Common Myths About Filing BankruptcyComments Off on Common Myths About Filing Bankruptcy

Common Myths About Filing Bankruptcy
  1. Everyone will know I’ve filed for bankruptcy. Most bankruptcies are not reported in the newspaper. In Tulsa, only business bankruptcies are reported in the newspaper, consumer bankruptcies are not. Of course, all bankruptcies are public record (with a password that costs money), but someone must be looking for you in order to find your bankruptcy.
  2. All debts are wiped out in Chapter bankruptcy. No. Some debts cannot be discharged in bankruptcy, like child support and support alimony, student loans, recent taxes, restitution for a criminal act and debts incurred as the result of fraud.
  3. I’ll lose everything I have. No. Oklahoma has exemptions which are very debtor friendly and most people keep everything they have. In Oklahoma, you’ll be able to keep your home, a car (worth up to $7500 in equity), household goods and furnishings, your retirement plan, and many other type of property.
  4. I’ll never get credit again. Quite the contrary. You’ll be surprised as the credit card companies that will solicit your business immediately after bankruptcy (stay away!). You’ll start receiving advertisements for car loans even while you are in bankruptcy (a chapter 7 lasts 3 months).
  5. If you’re married, both spouses have to file for bankruptcy. Not true. Many people have debts that arose prior to marriage, or incurred debt only in one spouse’s name during the marriage. One spouse can file bankruptcy while the other does not.
  6. I get to keep my car after bankruptcy without having to pay for it. Surprisingly, people believe this. If you have a car worth $7500 or less, and it’s paid for, you’ll keep your car. If you have a car that you owe money on, you’ll have to keep making the payments to keep the car.
  7. Only deadbeats file for bankruptcy. Don’t be embarrassed to consider filing for bankruptcy. Most people file for bankruptcy as a result of a life-changing experience, like divorce, loss of a job, or a serious illness. They’ve been struggling to pay their bills and just can’t keep up anymore. Sometimes, we just need to start over.
  8. I don’t want to include certain creditors in my filing. Sometimes, you want to be able to pay a certain creditor back after your bankruptcy filing, even though the debt is legally discharged. And that is okay. There is nothing in the bankruptcy code which prohibits you from paying back any of your creditors, on your terms. Just remember, you must list everyone on your schedules, though, even if you intend to pay them back later.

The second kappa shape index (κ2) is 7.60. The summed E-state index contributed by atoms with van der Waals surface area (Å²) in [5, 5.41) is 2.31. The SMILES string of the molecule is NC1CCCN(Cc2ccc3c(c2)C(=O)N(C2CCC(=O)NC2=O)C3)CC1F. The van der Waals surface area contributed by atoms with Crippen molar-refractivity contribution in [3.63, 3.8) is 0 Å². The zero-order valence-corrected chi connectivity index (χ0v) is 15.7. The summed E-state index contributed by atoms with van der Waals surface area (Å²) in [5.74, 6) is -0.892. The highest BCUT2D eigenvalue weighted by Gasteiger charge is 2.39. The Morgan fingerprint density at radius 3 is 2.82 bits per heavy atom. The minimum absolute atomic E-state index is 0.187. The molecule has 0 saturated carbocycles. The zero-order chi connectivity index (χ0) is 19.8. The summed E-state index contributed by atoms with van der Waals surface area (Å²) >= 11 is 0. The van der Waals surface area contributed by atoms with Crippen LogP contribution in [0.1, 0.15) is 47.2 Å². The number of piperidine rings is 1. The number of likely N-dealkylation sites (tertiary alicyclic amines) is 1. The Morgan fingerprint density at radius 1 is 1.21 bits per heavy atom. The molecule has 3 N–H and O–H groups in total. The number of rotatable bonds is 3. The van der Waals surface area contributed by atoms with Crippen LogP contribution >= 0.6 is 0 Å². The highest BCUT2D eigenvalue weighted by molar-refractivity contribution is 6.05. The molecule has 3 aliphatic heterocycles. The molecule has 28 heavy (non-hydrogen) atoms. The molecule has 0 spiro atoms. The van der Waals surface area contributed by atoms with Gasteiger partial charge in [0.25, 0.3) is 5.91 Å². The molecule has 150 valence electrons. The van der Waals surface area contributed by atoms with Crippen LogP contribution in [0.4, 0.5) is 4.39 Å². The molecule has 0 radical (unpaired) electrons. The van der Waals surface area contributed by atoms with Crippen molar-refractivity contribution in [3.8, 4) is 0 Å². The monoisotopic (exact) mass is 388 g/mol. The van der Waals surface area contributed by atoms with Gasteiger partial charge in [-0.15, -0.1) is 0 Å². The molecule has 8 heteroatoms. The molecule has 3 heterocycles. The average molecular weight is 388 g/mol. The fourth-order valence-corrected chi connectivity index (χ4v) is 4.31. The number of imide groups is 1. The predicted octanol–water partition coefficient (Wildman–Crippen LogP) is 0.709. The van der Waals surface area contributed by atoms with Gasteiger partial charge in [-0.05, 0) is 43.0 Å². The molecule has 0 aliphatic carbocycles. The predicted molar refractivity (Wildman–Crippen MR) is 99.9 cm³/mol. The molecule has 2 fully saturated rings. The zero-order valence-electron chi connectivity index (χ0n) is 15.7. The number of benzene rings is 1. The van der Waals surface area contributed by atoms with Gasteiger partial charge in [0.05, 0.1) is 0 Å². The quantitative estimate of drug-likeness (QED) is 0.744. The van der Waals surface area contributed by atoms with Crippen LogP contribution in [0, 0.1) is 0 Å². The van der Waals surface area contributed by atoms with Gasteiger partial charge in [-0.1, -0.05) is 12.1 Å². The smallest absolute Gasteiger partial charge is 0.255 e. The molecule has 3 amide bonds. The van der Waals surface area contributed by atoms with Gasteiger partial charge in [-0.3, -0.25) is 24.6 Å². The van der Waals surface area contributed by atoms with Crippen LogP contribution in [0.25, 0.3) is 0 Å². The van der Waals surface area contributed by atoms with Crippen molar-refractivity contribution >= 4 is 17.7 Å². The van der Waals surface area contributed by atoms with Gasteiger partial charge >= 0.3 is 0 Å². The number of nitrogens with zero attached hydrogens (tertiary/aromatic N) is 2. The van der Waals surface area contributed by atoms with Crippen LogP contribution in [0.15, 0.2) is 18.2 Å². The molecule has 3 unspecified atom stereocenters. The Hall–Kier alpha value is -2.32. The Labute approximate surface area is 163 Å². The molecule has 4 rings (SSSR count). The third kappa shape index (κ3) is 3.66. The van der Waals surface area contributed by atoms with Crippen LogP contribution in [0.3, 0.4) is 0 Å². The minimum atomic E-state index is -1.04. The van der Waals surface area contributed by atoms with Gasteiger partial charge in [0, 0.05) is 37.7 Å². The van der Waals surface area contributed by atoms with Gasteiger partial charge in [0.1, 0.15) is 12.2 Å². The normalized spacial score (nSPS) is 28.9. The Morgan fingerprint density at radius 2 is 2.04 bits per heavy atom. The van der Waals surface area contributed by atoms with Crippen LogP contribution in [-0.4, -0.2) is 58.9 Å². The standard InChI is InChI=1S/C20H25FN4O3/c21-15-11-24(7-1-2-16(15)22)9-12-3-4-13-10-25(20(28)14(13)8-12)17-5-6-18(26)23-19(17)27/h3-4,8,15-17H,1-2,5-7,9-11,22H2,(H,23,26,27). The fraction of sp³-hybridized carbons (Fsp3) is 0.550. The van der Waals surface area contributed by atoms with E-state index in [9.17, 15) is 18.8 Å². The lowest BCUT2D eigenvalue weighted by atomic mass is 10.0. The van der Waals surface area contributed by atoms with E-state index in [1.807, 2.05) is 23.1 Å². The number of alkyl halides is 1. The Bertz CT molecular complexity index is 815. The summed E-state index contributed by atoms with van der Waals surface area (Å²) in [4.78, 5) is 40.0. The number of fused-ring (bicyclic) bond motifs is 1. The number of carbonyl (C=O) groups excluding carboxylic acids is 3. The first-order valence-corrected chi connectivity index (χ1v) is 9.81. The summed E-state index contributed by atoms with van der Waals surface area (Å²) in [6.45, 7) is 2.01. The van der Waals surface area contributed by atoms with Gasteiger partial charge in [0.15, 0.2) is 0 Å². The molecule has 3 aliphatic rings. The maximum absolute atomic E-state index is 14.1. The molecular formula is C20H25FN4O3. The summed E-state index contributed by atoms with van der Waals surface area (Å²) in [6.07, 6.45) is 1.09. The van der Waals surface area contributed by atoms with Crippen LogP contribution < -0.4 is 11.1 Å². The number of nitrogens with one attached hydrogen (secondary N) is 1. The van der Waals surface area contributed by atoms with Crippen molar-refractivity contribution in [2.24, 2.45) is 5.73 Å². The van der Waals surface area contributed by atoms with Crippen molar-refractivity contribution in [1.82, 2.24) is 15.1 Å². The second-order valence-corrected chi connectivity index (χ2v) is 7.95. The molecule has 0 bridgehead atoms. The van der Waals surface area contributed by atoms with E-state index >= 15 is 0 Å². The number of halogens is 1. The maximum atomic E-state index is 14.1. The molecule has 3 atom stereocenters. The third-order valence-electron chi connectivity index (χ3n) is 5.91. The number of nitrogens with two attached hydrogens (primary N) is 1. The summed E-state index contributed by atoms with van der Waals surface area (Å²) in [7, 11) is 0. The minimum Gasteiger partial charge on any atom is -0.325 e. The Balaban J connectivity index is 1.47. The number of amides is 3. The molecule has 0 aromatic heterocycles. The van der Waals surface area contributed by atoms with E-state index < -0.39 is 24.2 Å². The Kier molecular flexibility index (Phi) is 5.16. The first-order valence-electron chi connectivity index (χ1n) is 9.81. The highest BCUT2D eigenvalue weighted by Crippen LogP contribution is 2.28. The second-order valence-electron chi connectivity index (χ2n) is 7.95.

9. Filing for bankruptcy will destroy my credit rating. Not necessarily. There are situations where a person’s credit score will improve because he/she filed bankruptcy. Wiping out all of that debt means your income to debt ratio improves, and so does your credit score. A rule of thumb is that if your score in now in the 500s, a chapter 7 bankruptcy will help your credit score; low 600s will stay approximately the same and 650 and higher will mean a temporary reduction to your credit score.
  10. You can’t get rid of back taxes through bankruptcy. Generally speaking, this is true. However, personal taxes can be discharged if you filed over 3 years ago and they are still owed, subject to certain rules.
  11. You can only file for bankruptcy once. Technically, you can file anytime you want, but it doesn’t make any sense. You can’t receive a chapter 7 bankruptcy discharge if you filed bankruptcy within the previous 8 years. You can’t receive a Chapter 13 bankruptcy discharge if you filed bankruptcy in the last 4 years.
  12. I can max out all my credit cards, file for bankruptcy and never pay for the things I bought. No, that would be fraud. Don’t do it.

Most of the myth headings are borrowed from a November 17, 2011 article found on MSN, by Bankrate, Inc. “<a href=”http://www.casb.uscourts.gov/html/care/Articles/12_bk_myths.pdf” target=”_blank”>12 myths about bankruptcy</a>” The explanations are mine.

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